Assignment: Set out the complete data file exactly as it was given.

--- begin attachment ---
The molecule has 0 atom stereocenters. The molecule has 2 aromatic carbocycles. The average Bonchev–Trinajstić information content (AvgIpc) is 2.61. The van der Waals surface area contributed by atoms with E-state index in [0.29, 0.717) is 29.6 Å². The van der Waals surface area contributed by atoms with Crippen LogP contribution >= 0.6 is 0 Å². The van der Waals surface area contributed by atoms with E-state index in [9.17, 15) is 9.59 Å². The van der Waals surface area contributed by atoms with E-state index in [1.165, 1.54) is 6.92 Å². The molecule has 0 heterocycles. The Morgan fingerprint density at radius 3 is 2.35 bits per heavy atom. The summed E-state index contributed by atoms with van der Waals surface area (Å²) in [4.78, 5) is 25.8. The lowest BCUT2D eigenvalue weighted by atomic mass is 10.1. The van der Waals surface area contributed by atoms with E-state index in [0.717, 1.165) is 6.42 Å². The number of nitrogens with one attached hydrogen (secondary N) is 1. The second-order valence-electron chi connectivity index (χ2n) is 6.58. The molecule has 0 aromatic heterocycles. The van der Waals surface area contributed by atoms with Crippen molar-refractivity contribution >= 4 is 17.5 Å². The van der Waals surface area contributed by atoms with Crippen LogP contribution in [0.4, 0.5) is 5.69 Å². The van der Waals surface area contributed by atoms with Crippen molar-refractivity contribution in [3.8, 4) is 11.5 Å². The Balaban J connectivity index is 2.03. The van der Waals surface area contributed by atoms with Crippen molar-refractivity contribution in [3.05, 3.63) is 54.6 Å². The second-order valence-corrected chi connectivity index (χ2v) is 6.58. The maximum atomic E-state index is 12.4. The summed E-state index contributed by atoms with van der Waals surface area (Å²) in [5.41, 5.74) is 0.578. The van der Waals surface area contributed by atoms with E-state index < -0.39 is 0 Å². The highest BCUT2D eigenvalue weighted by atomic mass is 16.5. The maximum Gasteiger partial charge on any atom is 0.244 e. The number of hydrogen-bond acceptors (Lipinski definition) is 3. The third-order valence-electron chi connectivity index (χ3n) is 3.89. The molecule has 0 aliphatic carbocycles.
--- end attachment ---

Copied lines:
The molecule has 0 atom stereocenters. The molecule has 2 aromatic carbocycles. The average Bonchev–Trinajstić information content (AvgIpc) is 2.61. The van der Waals surface area contributed by atoms with E-state index in [0.29, 0.717) is 29.6 Å². The van der Waals surface area contributed by atoms with Crippen LogP contribution >= 0.6 is 0 Å². The van der Waals surface area contributed by atoms with E-state index in [9.17, 15) is 9.59 Å². The van der Waals surface area contributed by atoms with E-state index in [1.165, 1.54) is 6.92 Å². The molecule has 0 heterocycles. The Morgan fingerprint density at radius 3 is 2.35 bits per heavy atom. The summed E-state index contributed by atoms with van der Waals surface area (Å²) in [4.78, 5) is 25.8. The lowest BCUT2D eigenvalue weighted by atomic mass is 10.1. The van der Waals surface area contributed by atoms with E-state index in [0.717, 1.165) is 6.42 Å². The number of nitrogens with one attached hydrogen (secondary N) is 1. The second-order valence-electron chi connectivity index (χ2n) is 6.58. The molecule has 0 aromatic heterocycles. The van der Waals surface area contributed by atoms with Crippen molar-refractivity contribution >= 4 is 17.5 Å². The van der Waals surface area contributed by atoms with Crippen LogP contribution in [0.4, 0.5) is 5.69 Å². The van der Waals surface area contributed by atoms with Crippen molar-refractivity contribution in [3.8, 4) is 11.5 Å². The Balaban J connectivity index is 2.03. The van der Waals surface area contributed by atoms with Crippen molar-refractivity contribution in [3.05, 3.63) is 54.6 Å². The second-order valence-corrected chi connectivity index (χ2v) is 6.58. The maximum atomic E-state index is 12.4. The summed E-state index contributed by atoms with van der Waals surface area (Å²) in [5.41, 5.74) is 0.578. The van der Waals surface area contributed by atoms with E-state index < -0.39 is 0 Å². The highest BCUT2D eigenvalue weighted by atomic mass is 16.5. The maximum Gasteiger partial charge on any atom is 0.244 e. The number of hydrogen-bond acceptors (Lipinski definition) is 3. The third-order valence-electron chi connectivity index (χ3n) is 3.89. The molecule has 0 aliphatic carbocycles.